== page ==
November 14, 1998 |
The best, and probably the last, hope for bringing the heads of the Cali drug cartel to trial in the United States languishes in Colombia's notorious Modelo prison. This prisoner's lawyers insist that he is a Colombian named Jose Luis Caicedo. U.S. and Colombian authorities are convinced that he is really Fernando Flores, a Venezuelan who may be the key to proving that Miguel and Gilberto Rodriguez Orejuela continued to run their narcotics empire from a Colombian prison.
October 30, 1998 |
Nearly a year ago, Haitian public security chief Robert Manuel warned of "macabre plots" by international drug cartels to infiltrate his impoverished nation, co-opt its politicians, corrupt its nascent U.S.-built police force and foment disorder. The occasion: A large shipment of Colombian cocaine destined for the United States had been abandoned in the village of Aquin on Haiti's south coast. Peasants began to divide the spoils.
October 22, 1998 |
Mexican authorities said Wednesday that they have launched an investigation into whether Raul Salinas de Gortari was a major drug-trafficking figure during his brother's presidency, as Swiss officials have charged. The Mexicans announced their probe after Swiss officials moved Tuesday to seize $114.4 million in European bank accounts, charging that it had come from drug trafficking.
October 21, 1998 |
After the most extensive money-laundering investigation in Swiss history, officials on Tuesday publicly accused Raul Salinas de Gortari, brother of Mexico's former president, of being a kingpin in the cocaine trade and pocketing at least $500 million in illicit profits.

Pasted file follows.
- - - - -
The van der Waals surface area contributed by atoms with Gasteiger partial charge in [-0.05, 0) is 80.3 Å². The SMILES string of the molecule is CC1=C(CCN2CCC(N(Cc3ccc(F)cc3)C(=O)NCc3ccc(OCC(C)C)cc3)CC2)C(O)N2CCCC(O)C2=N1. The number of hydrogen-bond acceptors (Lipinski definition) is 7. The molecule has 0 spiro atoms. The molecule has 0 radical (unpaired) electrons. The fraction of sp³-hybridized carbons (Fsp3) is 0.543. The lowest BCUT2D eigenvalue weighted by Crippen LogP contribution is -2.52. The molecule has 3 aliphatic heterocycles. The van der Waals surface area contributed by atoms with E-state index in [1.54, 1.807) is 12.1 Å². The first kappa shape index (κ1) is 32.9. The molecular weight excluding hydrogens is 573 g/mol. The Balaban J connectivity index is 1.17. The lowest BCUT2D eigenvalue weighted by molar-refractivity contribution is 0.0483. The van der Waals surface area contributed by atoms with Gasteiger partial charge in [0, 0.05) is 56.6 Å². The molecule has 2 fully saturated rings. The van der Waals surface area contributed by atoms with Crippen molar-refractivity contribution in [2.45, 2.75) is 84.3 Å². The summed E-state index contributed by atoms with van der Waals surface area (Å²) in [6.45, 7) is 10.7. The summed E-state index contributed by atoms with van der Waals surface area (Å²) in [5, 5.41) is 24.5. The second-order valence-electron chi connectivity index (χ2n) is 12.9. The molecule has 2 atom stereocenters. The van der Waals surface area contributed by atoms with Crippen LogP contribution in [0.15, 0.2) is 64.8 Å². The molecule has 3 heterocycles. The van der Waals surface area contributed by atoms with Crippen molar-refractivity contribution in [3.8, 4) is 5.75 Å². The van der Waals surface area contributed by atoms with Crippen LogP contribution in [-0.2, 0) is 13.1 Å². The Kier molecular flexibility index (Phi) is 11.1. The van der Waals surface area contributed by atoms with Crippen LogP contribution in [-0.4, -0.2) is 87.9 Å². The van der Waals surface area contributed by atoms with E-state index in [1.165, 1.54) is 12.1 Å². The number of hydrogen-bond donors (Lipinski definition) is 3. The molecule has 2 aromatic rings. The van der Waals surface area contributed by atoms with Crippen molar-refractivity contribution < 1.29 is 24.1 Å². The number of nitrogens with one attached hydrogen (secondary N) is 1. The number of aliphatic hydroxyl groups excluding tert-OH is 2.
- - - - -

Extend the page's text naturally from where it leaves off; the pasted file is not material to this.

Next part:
August 11, 1998 |
This is the end of the road, the place where nature defeated technology. The mid-20th century vision of a thoroughfare linking the Americas, from Alaska to southern Chile, foundered here in the mud, mountains and dense jungle of Panama's Darien province 35 years ago. The final 67-mile segment of the Pan-American Highway was never built, leaving a wilderness where the rivers are the highways.
June 3, 1998 |
The U.S. government has made its position clear: 1) The United States will do all it can to support Colombia's war on drugs. 2) The United States will not become involved in Colombia's other war: its long, internal conflict. The Colombian army has been fighting leftist guerrillas for three decades and is increasingly coming into confrontation with right-wing private armies. What is not clear is where one war ends and the other begins. "You really can't draw the line," one U.S. official admitted.
March 8, 1998 |
The scores of Colombians, including civilians, killed during ongoing battles last week between the army and guerrillas in this nation's southern, cocaine-producing region are an unfortunate aspect of war, the defense minister said Saturday. "Colombia . . . has to understand that what is occurring is part of a confrontation where all of us must decide whether we are going to support democracy . . .
March 1, 1998 |
The lukewarm U.S. endorsement of Colombia's drug-fighting efforts, announced Thursday, is another sign that neither international shame nor domestic angst can change an entrenched political system tainted by narcotics money, skeptics said. After two years of being classified as a pariah in the war against drugs--along with Iran and Myanmar (formerly Burma)--Colombia was categorized by the U.S.
December 6, 1997 |
Suspected drug traffickers have kidnapped President Ernesto Samper's press secretary and a radio reporter, a radio network said. The RCN network said two people describing themselves as members of "the Extraditables" telephoned to say they were holding the spokesman, William Parra, and an RCN reporter, Luis Eduardo Maldonado. "The Extraditables" was the name of a shadowy group formed by late Medellin drug lord Pablo Escobar.
October 22, 1997 |
When Luis Cano was arrested outside his $561,000 home in suburban Miami Lakes last year, the Texas-born businessman had been out of the United States for more than a year, according to one of his lawyers. Cano had divided that time between Mexico and the Dominican Republic, where he was setting up a casino business, defense attorney Emilia Diaz-Fox told a federal judge here a month after Cano's arrest on drug charges.